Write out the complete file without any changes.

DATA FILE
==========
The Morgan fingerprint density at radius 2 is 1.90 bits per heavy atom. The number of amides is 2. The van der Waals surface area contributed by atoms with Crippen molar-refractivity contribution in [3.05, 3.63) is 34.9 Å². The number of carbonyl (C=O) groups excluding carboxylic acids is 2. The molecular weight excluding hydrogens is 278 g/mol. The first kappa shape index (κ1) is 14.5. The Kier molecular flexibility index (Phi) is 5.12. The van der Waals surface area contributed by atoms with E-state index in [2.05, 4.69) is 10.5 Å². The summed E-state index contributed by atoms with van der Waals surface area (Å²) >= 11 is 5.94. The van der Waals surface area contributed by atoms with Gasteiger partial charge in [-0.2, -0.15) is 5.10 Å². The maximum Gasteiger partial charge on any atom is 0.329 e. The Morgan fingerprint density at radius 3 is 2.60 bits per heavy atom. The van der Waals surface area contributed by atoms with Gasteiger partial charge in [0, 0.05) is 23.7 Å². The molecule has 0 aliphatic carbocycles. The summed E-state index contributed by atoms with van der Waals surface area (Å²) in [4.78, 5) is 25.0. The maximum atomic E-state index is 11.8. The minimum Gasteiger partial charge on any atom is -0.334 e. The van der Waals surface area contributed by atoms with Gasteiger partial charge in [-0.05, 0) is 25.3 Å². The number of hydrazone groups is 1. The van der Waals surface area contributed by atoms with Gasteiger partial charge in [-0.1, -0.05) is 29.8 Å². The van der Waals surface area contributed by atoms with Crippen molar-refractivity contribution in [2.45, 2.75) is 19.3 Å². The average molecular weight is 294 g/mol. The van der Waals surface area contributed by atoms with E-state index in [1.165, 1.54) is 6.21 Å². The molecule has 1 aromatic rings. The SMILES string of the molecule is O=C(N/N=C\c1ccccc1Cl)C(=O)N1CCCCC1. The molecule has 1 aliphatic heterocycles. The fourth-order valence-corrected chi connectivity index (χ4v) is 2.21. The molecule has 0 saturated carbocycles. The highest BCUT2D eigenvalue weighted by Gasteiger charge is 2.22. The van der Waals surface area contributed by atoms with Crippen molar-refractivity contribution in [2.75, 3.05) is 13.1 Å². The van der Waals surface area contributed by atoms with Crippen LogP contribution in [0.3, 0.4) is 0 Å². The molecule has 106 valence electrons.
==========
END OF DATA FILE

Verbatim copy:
The Morgan fingerprint density at radius 2 is 1.90 bits per heavy atom. The number of amides is 2. The van der Waals surface area contributed by atoms with Crippen molar-refractivity contribution in [3.05, 3.63) is 34.9 Å². The number of carbonyl (C=O) groups excluding carboxylic acids is 2. The molecular weight excluding hydrogens is 278 g/mol. The first kappa shape index (κ1) is 14.5. The Kier molecular flexibility index (Phi) is 5.12. The van der Waals surface area contributed by atoms with E-state index in [2.05, 4.69) is 10.5 Å². The summed E-state index contributed by atoms with van der Waals surface area (Å²) >= 11 is 5.94. The van der Waals surface area contributed by atoms with Gasteiger partial charge in [-0.2, -0.15) is 5.10 Å². The maximum Gasteiger partial charge on any atom is 0.329 e. The Morgan fingerprint density at radius 3 is 2.60 bits per heavy atom. The van der Waals surface area contributed by atoms with Gasteiger partial charge in [0, 0.05) is 23.7 Å². The molecule has 0 aliphatic carbocycles. The summed E-state index contributed by atoms with van der Waals surface area (Å²) in [4.78, 5) is 25.0. The maximum atomic E-state index is 11.8. The minimum Gasteiger partial charge on any atom is -0.334 e. The van der Waals surface area contributed by atoms with Gasteiger partial charge in [-0.05, 0) is 25.3 Å². The number of hydrazone groups is 1. The van der Waals surface area contributed by atoms with Gasteiger partial charge in [-0.1, -0.05) is 29.8 Å². The van der Waals surface area contributed by atoms with Crippen molar-refractivity contribution in [2.45, 2.75) is 19.3 Å². The average molecular weight is 294 g/mol. The van der Waals surface area contributed by atoms with E-state index in [1.165, 1.54) is 6.21 Å². The molecule has 1 aromatic rings. The SMILES string of the molecule is O=C(N/N=C\c1ccccc1Cl)C(=O)N1CCCCC1. The molecule has 1 aliphatic heterocycles. The fourth-order valence-corrected chi connectivity index (χ4v) is 2.21. The molecule has 0 saturated carbocycles. The highest BCUT2D eigenvalue weighted by Gasteiger charge is 2.22. The van der Waals surface area contributed by atoms with Crippen molar-refractivity contribution in [2.75, 3.05) is 13.1 Å². The van der Waals surface area contributed by atoms with Crippen LogP contribution in [0.3, 0.4) is 0 Å². The molecule has 106 valence electrons.